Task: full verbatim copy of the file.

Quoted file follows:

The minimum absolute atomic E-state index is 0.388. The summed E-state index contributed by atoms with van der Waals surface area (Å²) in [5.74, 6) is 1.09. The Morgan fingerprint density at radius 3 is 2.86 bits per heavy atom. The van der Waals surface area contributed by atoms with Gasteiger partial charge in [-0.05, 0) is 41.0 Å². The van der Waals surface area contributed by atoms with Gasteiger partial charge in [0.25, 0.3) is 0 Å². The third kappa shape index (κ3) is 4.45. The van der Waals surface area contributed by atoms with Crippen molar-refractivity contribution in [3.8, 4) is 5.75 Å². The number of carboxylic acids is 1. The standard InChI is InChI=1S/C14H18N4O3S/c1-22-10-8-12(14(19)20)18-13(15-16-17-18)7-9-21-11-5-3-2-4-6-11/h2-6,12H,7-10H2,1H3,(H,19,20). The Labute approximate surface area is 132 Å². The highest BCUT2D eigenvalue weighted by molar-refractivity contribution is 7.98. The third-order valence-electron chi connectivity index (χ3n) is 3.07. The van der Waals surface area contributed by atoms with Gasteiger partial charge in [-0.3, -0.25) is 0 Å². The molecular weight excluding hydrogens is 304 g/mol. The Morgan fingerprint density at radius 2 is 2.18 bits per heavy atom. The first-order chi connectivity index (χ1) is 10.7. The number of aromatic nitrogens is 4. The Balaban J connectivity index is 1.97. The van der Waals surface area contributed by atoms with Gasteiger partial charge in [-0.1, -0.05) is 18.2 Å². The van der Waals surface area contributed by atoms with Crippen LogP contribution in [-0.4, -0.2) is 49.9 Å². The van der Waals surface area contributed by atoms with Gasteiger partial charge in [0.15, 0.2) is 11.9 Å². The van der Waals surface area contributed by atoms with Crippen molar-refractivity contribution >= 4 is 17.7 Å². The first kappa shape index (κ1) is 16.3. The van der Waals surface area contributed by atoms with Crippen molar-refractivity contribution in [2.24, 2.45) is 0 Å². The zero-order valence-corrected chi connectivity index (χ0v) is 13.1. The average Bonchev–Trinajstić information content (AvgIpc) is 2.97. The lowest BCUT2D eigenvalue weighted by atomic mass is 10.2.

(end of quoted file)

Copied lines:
The minimum absolute atomic E-state index is 0.388. The summed E-state index contributed by atoms with van der Waals surface area (Å²) in [5.74, 6) is 1.09. The Morgan fingerprint density at radius 3 is 2.86 bits per heavy atom. The van der Waals surface area contributed by atoms with Gasteiger partial charge in [-0.05, 0) is 41.0 Å². The van der Waals surface area contributed by atoms with Gasteiger partial charge in [0.25, 0.3) is 0 Å². The third kappa shape index (κ3) is 4.45. The van der Waals surface area contributed by atoms with Crippen molar-refractivity contribution in [3.8, 4) is 5.75 Å². The number of carboxylic acids is 1. The standard InChI is InChI=1S/C14H18N4O3S/c1-22-10-8-12(14(19)20)18-13(15-16-17-18)7-9-21-11-5-3-2-4-6-11/h2-6,12H,7-10H2,1H3,(H,19,20). The Labute approximate surface area is 132 Å². The highest BCUT2D eigenvalue weighted by molar-refractivity contribution is 7.98. The third-order valence-electron chi connectivity index (χ3n) is 3.07. The van der Waals surface area contributed by atoms with Gasteiger partial charge in [-0.3, -0.25) is 0 Å². The molecular weight excluding hydrogens is 304 g/mol. The Morgan fingerprint density at radius 2 is 2.18 bits per heavy atom. The first-order chi connectivity index (χ1) is 10.7. The number of aromatic nitrogens is 4. The Balaban J connectivity index is 1.97. The van der Waals surface area contributed by atoms with Gasteiger partial charge in [-0.1, -0.05) is 18.2 Å². The van der Waals surface area contributed by atoms with Crippen LogP contribution in [-0.4, -0.2) is 49.9 Å². The van der Waals surface area contributed by atoms with Gasteiger partial charge in [0.15, 0.2) is 11.9 Å². The van der Waals surface area contributed by atoms with Crippen molar-refractivity contribution >= 4 is 17.7 Å². The first kappa shape index (κ1) is 16.3. The van der Waals surface area contributed by atoms with Crippen molar-refractivity contribution in [2.24, 2.45) is 0 Å². The zero-order valence-corrected chi connectivity index (χ0v) is 13.1. The average Bonchev–Trinajstić information content (AvgIpc) is 2.97. The lowest BCUT2D eigenvalue weighted by atomic mass is 10.2.